(CN) – What’s the difference between accidentally being buried by rocks in a cave-in, and intentionally being buried in a ceremony? Archaeologists have been searching for the answers in one Iraqi cave for more than half a century.
Research published Tuesday in the journal Antiquity documents the latest findings at the Shanidar Cave, adding to modern understanding of the rare Neanderthal flower burial.
Famed archaeologist Ralph Solecki documented two types of burials in the Shanidar Cave in the 1950s in Iraqi Kurdistan, a site where the remains of a dozen Neanderthals lay.
Commonly considered “cave men,” Neanderthals share the same homo genius as modern man. These early hominids used stone tools, made fire, and wore simple ponchos made of animal hide. Although modern humans are considered a distinct species from Neanderthals, both lived in the Paleolithic period and may have interbred. Few intentional, ritualistic burials remain from the era, however, which makes discovering them important to understanding the ceremonies of man’s early ancestors.
In the Shanidar Cave, Solecki distinguished bodies that had likely been crushed during a cave-in from those that were more carefully arranged and surrounded by clumps of pollen. Among the 10 bodies found in the cave, Solecki found one man, two women, and an infant that he believed had been given a special flower burial.
Additionally, the notion of the flower burial led many archaeologists to question what they thought they knew about Neanderthals – breaking the myth of the dumb, animalistic cave man.
For further study, Solecki’s crew excavated a block of sediment and transported it on top of a taxi for analysis at the Baghdad Museum, where it remains today.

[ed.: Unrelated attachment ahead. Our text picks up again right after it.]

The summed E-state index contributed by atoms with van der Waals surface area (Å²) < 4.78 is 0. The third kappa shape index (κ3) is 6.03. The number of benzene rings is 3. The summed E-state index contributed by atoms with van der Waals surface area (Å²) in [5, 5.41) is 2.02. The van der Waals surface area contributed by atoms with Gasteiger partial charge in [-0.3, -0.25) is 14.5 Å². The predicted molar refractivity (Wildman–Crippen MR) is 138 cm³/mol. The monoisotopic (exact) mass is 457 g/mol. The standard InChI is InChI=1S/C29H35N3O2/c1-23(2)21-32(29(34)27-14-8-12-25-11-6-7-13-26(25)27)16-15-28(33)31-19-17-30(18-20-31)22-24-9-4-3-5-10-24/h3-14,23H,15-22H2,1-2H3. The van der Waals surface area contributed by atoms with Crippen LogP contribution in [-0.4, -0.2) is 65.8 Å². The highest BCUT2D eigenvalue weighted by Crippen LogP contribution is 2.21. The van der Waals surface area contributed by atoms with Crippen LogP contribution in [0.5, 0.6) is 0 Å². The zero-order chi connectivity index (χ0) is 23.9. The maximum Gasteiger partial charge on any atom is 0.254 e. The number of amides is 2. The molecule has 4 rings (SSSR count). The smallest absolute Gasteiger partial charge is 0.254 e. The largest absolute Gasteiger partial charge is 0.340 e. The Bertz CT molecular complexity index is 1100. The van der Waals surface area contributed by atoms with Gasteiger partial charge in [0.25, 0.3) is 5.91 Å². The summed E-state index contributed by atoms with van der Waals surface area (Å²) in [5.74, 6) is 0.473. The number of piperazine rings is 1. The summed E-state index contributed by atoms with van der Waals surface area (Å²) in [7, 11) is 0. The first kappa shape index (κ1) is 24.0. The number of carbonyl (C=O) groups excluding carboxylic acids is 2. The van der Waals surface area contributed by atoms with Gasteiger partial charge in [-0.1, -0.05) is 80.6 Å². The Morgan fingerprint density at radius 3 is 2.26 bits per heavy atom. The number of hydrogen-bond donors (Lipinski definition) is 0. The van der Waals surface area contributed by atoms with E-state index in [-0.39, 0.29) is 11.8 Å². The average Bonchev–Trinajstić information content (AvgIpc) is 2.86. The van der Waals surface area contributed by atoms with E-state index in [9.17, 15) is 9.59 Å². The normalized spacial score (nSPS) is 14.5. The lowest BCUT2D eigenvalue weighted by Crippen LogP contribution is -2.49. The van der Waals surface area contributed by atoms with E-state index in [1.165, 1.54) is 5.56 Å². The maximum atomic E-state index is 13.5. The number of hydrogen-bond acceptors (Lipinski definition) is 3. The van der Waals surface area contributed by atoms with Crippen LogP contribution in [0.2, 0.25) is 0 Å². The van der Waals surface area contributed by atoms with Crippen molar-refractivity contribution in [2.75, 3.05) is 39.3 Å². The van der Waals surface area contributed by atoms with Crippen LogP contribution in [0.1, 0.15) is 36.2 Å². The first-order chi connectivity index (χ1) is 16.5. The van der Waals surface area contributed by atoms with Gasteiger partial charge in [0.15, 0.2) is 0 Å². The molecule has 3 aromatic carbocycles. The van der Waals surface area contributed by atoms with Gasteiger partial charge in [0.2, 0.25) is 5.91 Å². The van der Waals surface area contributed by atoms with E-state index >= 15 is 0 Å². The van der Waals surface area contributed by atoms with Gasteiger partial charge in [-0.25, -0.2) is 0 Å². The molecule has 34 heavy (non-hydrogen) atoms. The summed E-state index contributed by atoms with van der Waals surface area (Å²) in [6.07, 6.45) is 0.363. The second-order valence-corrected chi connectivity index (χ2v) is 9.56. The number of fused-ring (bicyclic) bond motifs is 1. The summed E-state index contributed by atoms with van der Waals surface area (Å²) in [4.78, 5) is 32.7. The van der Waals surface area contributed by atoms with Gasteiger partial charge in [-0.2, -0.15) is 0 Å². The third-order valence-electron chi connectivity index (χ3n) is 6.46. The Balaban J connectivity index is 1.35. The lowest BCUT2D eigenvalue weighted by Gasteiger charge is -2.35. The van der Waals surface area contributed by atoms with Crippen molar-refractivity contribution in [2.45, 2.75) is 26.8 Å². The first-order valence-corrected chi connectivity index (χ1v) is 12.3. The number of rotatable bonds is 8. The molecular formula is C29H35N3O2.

Earlier in the last decade, the Kurdish Regional Government in Iraq invited researchers from Cambridge, Birkbeck and Liverpool John Moores universities to collaborate with the Kurdistan General Directorate of Antiquities and the Directorate of Antiquities for Soran District.
The dig was delayed a year due to Islamic State Group activity in the region but commenced in 2015.
Lead by Emma Pomeroy in the Department of Archaeology at the University of Cambridge, researchers aimed to place Solecki’s “findings into a robust chronological, paleoclimatic, paleoecological and cultural framework, using the full range of modern archaeological science techniques that were unavailable at that time.”
“So much research on how Neanderthals treated their dead has to involve returning to finds from 60 or even 100 years ago, when archaeological techniques were more limited, and that only ever gets you so far,” explained Pomeroy in a statement.
Armed with more than chisels, today’s archaeologists are better equipped to age the bones they find as well as the surrounding rocks, fossils, and the kind of climate in which they were lost.
“To have primary evidence of such quality from this famous Neanderthal site will allow us to use modern technologies to explore everything from ancient DNA to long-held questions about Neanderthal ways of death, and whether they were similar to our own,” Pomeroy added.
In addition to distinguishing rocks that fell during a cave-in from rocks excavated around formally buried bodies, archaeologists discovered a previously undocumented burial placed in a sleeping position, with one arm tucked under his or her head.
By examining its teeth, researchers estimate the body was aged 40 to 50 years old and buried 70,000 years ago.
“The completeness and articulated nature of the remains would argue against natural deaths that left the bodies exposed and susceptible to scavengers, for any period of time,” researchers wrote, supporting their mentor’s hypothesis.
The researchers dedicated their paper to Solecki, who died last March at 101 years old, and spent much of his life humanizing Neanderthals and debunking the myth of the cave man.